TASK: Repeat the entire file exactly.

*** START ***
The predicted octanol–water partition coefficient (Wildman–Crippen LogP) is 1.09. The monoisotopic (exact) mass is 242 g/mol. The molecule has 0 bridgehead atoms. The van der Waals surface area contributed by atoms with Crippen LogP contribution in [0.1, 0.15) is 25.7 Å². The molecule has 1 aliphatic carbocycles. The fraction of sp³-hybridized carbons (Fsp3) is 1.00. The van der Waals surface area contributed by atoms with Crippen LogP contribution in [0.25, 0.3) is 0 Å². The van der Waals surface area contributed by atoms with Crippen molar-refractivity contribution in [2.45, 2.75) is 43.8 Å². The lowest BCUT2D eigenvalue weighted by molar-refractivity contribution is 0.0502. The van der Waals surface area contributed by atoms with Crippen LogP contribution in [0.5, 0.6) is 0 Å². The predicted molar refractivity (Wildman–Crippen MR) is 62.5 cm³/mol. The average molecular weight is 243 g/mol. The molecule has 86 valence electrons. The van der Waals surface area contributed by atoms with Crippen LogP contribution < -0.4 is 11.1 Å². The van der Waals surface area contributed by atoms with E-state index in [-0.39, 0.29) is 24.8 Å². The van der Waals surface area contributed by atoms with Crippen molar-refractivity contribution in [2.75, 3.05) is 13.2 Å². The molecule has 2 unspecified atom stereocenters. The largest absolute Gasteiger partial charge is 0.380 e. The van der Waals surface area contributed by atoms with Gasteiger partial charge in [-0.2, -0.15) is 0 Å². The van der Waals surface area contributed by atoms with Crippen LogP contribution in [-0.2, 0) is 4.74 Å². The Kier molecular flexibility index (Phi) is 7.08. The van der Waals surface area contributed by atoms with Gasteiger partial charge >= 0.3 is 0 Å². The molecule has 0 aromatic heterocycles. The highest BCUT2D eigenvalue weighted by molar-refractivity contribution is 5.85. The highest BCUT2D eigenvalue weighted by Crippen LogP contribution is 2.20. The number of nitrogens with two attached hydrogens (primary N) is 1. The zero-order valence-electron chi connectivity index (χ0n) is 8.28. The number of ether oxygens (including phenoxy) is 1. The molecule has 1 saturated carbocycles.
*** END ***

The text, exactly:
The predicted octanol–water partition coefficient (Wildman–Crippen LogP) is 1.09. The monoisotopic (exact) mass is 242 g/mol. The molecule has 0 bridgehead atoms. The van der Waals surface area contributed by atoms with Crippen LogP contribution in [0.1, 0.15) is 25.7 Å². The molecule has 1 aliphatic carbocycles. The fraction of sp³-hybridized carbons (Fsp3) is 1.00. The van der Waals surface area contributed by atoms with Crippen LogP contribution in [0.25, 0.3) is 0 Å². The van der Waals surface area contributed by atoms with Crippen molar-refractivity contribution in [2.45, 2.75) is 43.8 Å². The lowest BCUT2D eigenvalue weighted by molar-refractivity contribution is 0.0502. The van der Waals surface area contributed by atoms with Crippen LogP contribution in [0.5, 0.6) is 0 Å². The predicted molar refractivity (Wildman–Crippen MR) is 62.5 cm³/mol. The average molecular weight is 243 g/mol. The molecule has 86 valence electrons. The van der Waals surface area contributed by atoms with Crippen LogP contribution < -0.4 is 11.1 Å². The van der Waals surface area contributed by atoms with E-state index in [-0.39, 0.29) is 24.8 Å². The van der Waals surface area contributed by atoms with Crippen molar-refractivity contribution in [2.75, 3.05) is 13.2 Å². The molecule has 2 unspecified atom stereocenters. The largest absolute Gasteiger partial charge is 0.380 e. The van der Waals surface area contributed by atoms with Gasteiger partial charge in [-0.2, -0.15) is 0 Å². The van der Waals surface area contributed by atoms with Crippen LogP contribution in [-0.2, 0) is 4.74 Å². The Kier molecular flexibility index (Phi) is 7.08. The van der Waals surface area contributed by atoms with Gasteiger partial charge >= 0.3 is 0 Å². The molecule has 0 aromatic heterocycles. The highest BCUT2D eigenvalue weighted by molar-refractivity contribution is 5.85. The highest BCUT2D eigenvalue weighted by Crippen LogP contribution is 2.20. The number of nitrogens with two attached hydrogens (primary N) is 1. The zero-order valence-electron chi connectivity index (χ0n) is 8.28. The number of ether oxygens (including phenoxy) is 1. The molecule has 1 saturated carbocycles.